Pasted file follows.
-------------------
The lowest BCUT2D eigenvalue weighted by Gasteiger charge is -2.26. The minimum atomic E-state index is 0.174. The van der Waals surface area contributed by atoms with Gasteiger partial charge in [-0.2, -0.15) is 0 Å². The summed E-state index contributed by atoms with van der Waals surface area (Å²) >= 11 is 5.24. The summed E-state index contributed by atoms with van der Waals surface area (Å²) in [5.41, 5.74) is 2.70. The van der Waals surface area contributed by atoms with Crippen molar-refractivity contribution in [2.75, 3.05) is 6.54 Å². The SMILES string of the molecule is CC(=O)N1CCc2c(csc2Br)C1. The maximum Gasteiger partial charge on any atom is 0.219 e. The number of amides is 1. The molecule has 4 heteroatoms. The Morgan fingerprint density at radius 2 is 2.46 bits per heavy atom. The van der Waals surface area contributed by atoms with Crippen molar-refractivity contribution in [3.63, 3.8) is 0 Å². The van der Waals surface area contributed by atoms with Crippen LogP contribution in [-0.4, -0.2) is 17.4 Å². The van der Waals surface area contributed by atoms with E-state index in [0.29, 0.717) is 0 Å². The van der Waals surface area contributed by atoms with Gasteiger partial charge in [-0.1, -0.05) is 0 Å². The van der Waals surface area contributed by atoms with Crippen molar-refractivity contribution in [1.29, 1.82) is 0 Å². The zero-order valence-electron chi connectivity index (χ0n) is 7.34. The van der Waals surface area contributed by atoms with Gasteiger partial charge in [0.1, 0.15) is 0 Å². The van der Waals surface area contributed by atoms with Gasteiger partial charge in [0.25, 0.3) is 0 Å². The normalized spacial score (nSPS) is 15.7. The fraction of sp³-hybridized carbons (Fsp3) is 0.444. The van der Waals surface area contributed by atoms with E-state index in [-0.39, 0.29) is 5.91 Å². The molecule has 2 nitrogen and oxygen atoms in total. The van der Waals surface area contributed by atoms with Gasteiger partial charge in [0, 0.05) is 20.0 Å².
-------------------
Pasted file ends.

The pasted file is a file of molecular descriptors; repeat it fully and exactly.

The lowest BCUT2D eigenvalue weighted by Gasteiger charge is -2.26. The minimum atomic E-state index is 0.174. The van der Waals surface area contributed by atoms with Gasteiger partial charge in [-0.2, -0.15) is 0 Å². The summed E-state index contributed by atoms with van der Waals surface area (Å²) >= 11 is 5.24. The summed E-state index contributed by atoms with van der Waals surface area (Å²) in [5.41, 5.74) is 2.70. The van der Waals surface area contributed by atoms with Crippen molar-refractivity contribution in [2.75, 3.05) is 6.54 Å². The SMILES string of the molecule is CC(=O)N1CCc2c(csc2Br)C1. The maximum Gasteiger partial charge on any atom is 0.219 e. The number of amides is 1. The molecule has 4 heteroatoms. The Morgan fingerprint density at radius 2 is 2.46 bits per heavy atom. The van der Waals surface area contributed by atoms with Crippen molar-refractivity contribution in [3.63, 3.8) is 0 Å². The van der Waals surface area contributed by atoms with Crippen LogP contribution in [-0.4, -0.2) is 17.4 Å². The van der Waals surface area contributed by atoms with E-state index in [0.29, 0.717) is 0 Å². The van der Waals surface area contributed by atoms with Gasteiger partial charge in [-0.1, -0.05) is 0 Å². The van der Waals surface area contributed by atoms with Crippen molar-refractivity contribution in [1.29, 1.82) is 0 Å². The zero-order valence-electron chi connectivity index (χ0n) is 7.34. The van der Waals surface area contributed by atoms with Gasteiger partial charge in [0.1, 0.15) is 0 Å². The van der Waals surface area contributed by atoms with Gasteiger partial charge in [0.25, 0.3) is 0 Å². The normalized spacial score (nSPS) is 15.7. The fraction of sp³-hybridized carbons (Fsp3) is 0.444. The van der Waals surface area contributed by atoms with E-state index in [-0.39, 0.29) is 5.91 Å². The molecule has 2 nitrogen and oxygen atoms in total. The van der Waals surface area contributed by atoms with Gasteiger partial charge in [0, 0.05) is 20.0 Å².